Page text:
The next equation follows the detailed change of the surface as a result of direct exchange between the atmosphere and vapour pressure driven sublimation,

$$\rho _sq = \rho _s\partial _th = v_a\left( {\rho _a - \rho _{vap}\left( {T_s} \right)} \right);\qquad v_a \equiv \left( {\frac{{kT_s}}{{2\pi m_{H_2O}}}} \right)^{1/2}$$

The quantity va is the typical value of the velocity in a Maxwell-Boltzmann distribution at temperature Ts and ρvap(Ts) is the saturation vapour density at Ts. \(m_{H_2O}\) is the mass of the hydrogen molecule. ρa is the surface mass density of water vapour. The equation represents the rate at which H2O molecules get absorbed by the surface (assuming 100% sticking probability) minus the rate the solid ice ablates due to its ice vapour pressure. Observations of Europa’s noon time surface temperature4,5,9 indicates a partial vapour pressure of H2O near its surface to be about a several 10−8 Pa (see further below). With the relationship between vapour pressure and density given by ρvap = Pvap/cs2, where \(c_s \equiv \sqrt {kT/m_{H_2O}}\) is the isothermal sound speed, we find that the corresponding value for ρvap is approximately 9.85 × 10−13 kg m3.

To illustrate the potential for penitente formation, we assume that all emitted water vapour is effectively lost which means setting ρa to zero, because Europa’s atmosphere can be approximated as a vacuum. Thus, an upper bound estimate to the amount of surface H2O lost is given by

$$\rho _s\partial _th = - v_a\rho _{vap}\left( {T_s} \right) = - P_{vap}\left( {T_s} \right)v_a{\mathrm{/}}c_s^2$$

Our task is to estimate a daily averaged value for vaρvap, which we hereafter refer to as ρsqavg, and then extrapolate from this daily average to 50 Ma.

Because Ts varies over the course of the day and since Pvap has an Arrhenius form, calculating a daily average for the total number of H2O molecules emitted requires some finesse. However, an analytical form is possible. We designate tday to be the length of one Europan day. We define the daily averaged vapour pressure to be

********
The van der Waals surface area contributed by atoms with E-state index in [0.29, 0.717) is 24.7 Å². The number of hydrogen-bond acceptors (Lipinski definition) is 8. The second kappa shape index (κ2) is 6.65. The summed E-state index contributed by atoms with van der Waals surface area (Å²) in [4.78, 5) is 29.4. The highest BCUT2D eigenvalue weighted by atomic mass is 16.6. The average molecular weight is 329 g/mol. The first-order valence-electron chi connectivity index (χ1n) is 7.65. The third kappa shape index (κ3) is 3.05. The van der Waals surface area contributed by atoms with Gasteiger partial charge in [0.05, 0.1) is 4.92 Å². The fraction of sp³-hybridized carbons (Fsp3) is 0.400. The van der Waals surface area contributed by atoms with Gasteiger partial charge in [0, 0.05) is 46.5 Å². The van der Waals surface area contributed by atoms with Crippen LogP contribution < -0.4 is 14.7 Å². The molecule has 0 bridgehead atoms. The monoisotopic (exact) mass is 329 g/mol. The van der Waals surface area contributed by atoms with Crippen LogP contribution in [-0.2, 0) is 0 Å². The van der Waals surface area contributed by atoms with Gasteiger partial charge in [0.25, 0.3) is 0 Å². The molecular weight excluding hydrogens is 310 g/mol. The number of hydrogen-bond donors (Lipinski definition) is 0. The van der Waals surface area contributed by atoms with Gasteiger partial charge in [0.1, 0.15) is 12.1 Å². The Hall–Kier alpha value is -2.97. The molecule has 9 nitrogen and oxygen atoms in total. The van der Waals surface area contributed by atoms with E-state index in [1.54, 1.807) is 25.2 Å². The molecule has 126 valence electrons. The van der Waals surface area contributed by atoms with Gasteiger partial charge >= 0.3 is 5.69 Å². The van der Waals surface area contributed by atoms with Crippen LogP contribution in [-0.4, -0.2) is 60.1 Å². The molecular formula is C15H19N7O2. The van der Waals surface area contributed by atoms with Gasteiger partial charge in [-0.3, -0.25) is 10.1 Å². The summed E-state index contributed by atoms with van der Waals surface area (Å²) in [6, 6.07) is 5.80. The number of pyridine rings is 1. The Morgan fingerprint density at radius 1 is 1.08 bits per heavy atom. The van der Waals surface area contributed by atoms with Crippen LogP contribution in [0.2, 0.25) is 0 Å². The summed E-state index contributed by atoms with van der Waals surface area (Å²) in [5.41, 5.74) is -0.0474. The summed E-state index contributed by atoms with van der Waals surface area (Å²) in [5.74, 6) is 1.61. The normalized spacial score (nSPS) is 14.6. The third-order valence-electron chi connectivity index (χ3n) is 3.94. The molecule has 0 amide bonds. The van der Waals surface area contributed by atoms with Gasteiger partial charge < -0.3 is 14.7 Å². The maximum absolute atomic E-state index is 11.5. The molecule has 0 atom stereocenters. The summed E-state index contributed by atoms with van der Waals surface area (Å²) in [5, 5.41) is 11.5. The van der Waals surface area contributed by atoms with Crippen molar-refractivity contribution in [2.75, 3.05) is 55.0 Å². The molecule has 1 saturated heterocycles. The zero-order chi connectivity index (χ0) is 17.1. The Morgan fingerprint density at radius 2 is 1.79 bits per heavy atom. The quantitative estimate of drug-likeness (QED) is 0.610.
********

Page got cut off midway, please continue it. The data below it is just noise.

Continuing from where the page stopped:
$$P_{vap}^{{\mathrm{avg}}} \equiv \frac{1}{{t_{day}}}\mathop {\int}\limits_{t_{day}} {P_{vap}(T_s)dt} ,$$

For the vapour pressure of H2O, we fit a curve based on the data points acquired for water’s phase diagram as summarized in Fray and Schmitt37. We note that the theoretical extrapolation of Feistel et al.38 significantly underestimates H2O’s vapour pressure compared to experimental findings for temperatures below T = 140 K39,40, see also Fig. 3 of Fray and Schmitt37. We adopt the following fitted form to be a more accurate representation of H2O’s behavior for the temperature range below 140 K:

$$\begin{array}{l}P_{vap}(T) \approx P_0\exp \left[ {\frac{{Lm_{H_2O}}}{k}\left( {\frac{1}{{T_{130}}} - \frac{1}{T}} \right)} \right];\\ P_0 = 2.30 \times 10^{ - 8}{\mathrm{Pa,}}\\ T_{130} \equiv 130\;{\mathrm{K}}{\mathrm{}}\end{array}$$

P0 is the measured value of H2O’s vapour pressure at T = 130 K based on a fit to the aforementioned experimental measurements39,40. We note that the previously estimated H2O sublimation rates on Europa9, which are based on the theoretical extrapolation of Feistel et al.38, are underestimated by a factor of six or more.

Given Pvap’s strong exponential dependence on 1/T, over the course of one day the majority of surface sublimated H2O is emitted within a few hours around noon. Combining equation (3) with Europa’s surface brightness temperature analysis4, the latter of which shows that Europa’s surface temperature does not fall much below 74 K after the Sun sets, we adopt the following expression for Europa’s surface temperature over the course of one Europan day:

$$\begin{array}{l}T_s = {\mathrm{max}}\left[ {T_{s0}\left( {\cos \frac{{2\pi t}}{{t_{day}}}} \right)^{1/4},T_{min}} \right];\\ T_{s0} \equiv \left[ {\frac{{(1 - \omega )F_{inc}}}{{\sigma \epsilon }}} \right]^{1/4}\end{array}$$

where we have introduced Ts0 to be the latitudinal dependent local noontime surface temperature. Because our concern is mostly centered on the few hours around noon, the surface temperature expression in equation (8) may be Taylor expanded as

$$T_s \approx T_{s0}\left[ {1 - \frac{1}{8}\left( {\frac{{2\pi t}}{{t_{day}}}} \right)^2} \right]$$

Inserting equation (9) into the daily averaged integral expression equation (6) via equation (7), and making use of well-known techniques in the asymptotic evaluation of integrals41 we arrive at

$$\begin{array}{l}P_{vap}^{{\mathrm{avg}}} = \delta (T_{s0}) \cdot P_{vap}\left( {T_{s0}} \right);\\ \delta (T_{s0}) \equiv \sqrt {\frac{{2kT_{s0}}}{{\pi Lm_{H_2O}}}} = \frac{{2v_a}}{{\sqrt L }}\end{array}$$

and the corresponding daily averaged flux of sublimated gas is given by the expression